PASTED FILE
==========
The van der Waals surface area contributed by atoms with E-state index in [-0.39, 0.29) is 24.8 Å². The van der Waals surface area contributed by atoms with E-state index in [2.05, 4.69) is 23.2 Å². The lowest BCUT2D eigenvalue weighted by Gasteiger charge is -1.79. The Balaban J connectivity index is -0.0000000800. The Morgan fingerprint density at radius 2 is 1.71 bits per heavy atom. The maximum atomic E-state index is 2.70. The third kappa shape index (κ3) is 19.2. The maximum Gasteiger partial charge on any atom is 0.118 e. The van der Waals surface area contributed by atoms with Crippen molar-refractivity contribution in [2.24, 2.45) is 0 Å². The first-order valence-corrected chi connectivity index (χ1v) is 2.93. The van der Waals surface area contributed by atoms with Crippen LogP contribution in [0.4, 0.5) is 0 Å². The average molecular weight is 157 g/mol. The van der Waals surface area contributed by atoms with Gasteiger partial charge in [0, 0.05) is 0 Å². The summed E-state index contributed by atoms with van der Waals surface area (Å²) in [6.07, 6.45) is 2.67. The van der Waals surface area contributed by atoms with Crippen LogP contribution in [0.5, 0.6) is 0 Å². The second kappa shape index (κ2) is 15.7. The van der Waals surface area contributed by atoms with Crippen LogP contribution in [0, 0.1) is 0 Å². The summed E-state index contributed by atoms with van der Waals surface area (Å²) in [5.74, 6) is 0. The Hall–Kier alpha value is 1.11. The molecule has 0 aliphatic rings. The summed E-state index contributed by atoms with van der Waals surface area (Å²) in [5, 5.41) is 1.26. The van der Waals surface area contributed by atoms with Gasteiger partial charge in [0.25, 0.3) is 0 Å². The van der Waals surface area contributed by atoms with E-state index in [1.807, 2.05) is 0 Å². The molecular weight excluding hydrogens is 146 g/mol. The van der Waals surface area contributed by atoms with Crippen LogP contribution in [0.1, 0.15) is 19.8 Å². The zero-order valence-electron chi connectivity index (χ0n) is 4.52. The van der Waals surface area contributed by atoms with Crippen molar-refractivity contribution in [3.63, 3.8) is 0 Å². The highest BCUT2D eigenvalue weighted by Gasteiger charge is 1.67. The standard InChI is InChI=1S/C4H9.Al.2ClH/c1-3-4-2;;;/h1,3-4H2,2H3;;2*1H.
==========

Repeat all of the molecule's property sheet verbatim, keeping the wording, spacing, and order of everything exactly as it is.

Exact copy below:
The van der Waals surface area contributed by atoms with E-state index in [-0.39, 0.29) is 24.8 Å². The van der Waals surface area contributed by atoms with E-state index in [2.05, 4.69) is 23.2 Å². The lowest BCUT2D eigenvalue weighted by Gasteiger charge is -1.79. The Balaban J connectivity index is -0.0000000800. The Morgan fingerprint density at radius 2 is 1.71 bits per heavy atom. The maximum atomic E-state index is 2.70. The third kappa shape index (κ3) is 19.2. The maximum Gasteiger partial charge on any atom is 0.118 e. The van der Waals surface area contributed by atoms with Crippen molar-refractivity contribution in [2.24, 2.45) is 0 Å². The first-order valence-corrected chi connectivity index (χ1v) is 2.93. The van der Waals surface area contributed by atoms with Crippen LogP contribution in [0.4, 0.5) is 0 Å². The average molecular weight is 157 g/mol. The van der Waals surface area contributed by atoms with Gasteiger partial charge in [0, 0.05) is 0 Å². The summed E-state index contributed by atoms with van der Waals surface area (Å²) in [6.07, 6.45) is 2.67. The van der Waals surface area contributed by atoms with Crippen LogP contribution in [0.5, 0.6) is 0 Å². The second kappa shape index (κ2) is 15.7. The van der Waals surface area contributed by atoms with Crippen LogP contribution in [0, 0.1) is 0 Å². The summed E-state index contributed by atoms with van der Waals surface area (Å²) in [5.74, 6) is 0. The Hall–Kier alpha value is 1.11. The molecule has 0 aliphatic rings. The summed E-state index contributed by atoms with van der Waals surface area (Å²) in [5, 5.41) is 1.26. The van der Waals surface area contributed by atoms with Gasteiger partial charge in [0.25, 0.3) is 0 Å². The van der Waals surface area contributed by atoms with E-state index in [1.807, 2.05) is 0 Å². The molecular weight excluding hydrogens is 146 g/mol. The van der Waals surface area contributed by atoms with Crippen LogP contribution in [0.1, 0.15) is 19.8 Å². The zero-order valence-electron chi connectivity index (χ0n) is 4.52. The van der Waals surface area contributed by atoms with Crippen molar-refractivity contribution in [3.63, 3.8) is 0 Å². The highest BCUT2D eigenvalue weighted by Gasteiger charge is 1.67. The standard InChI is InChI=1S/C4H9.Al.2ClH/c1-3-4-2;;;/h1,3-4H2,2H3;;2*1H.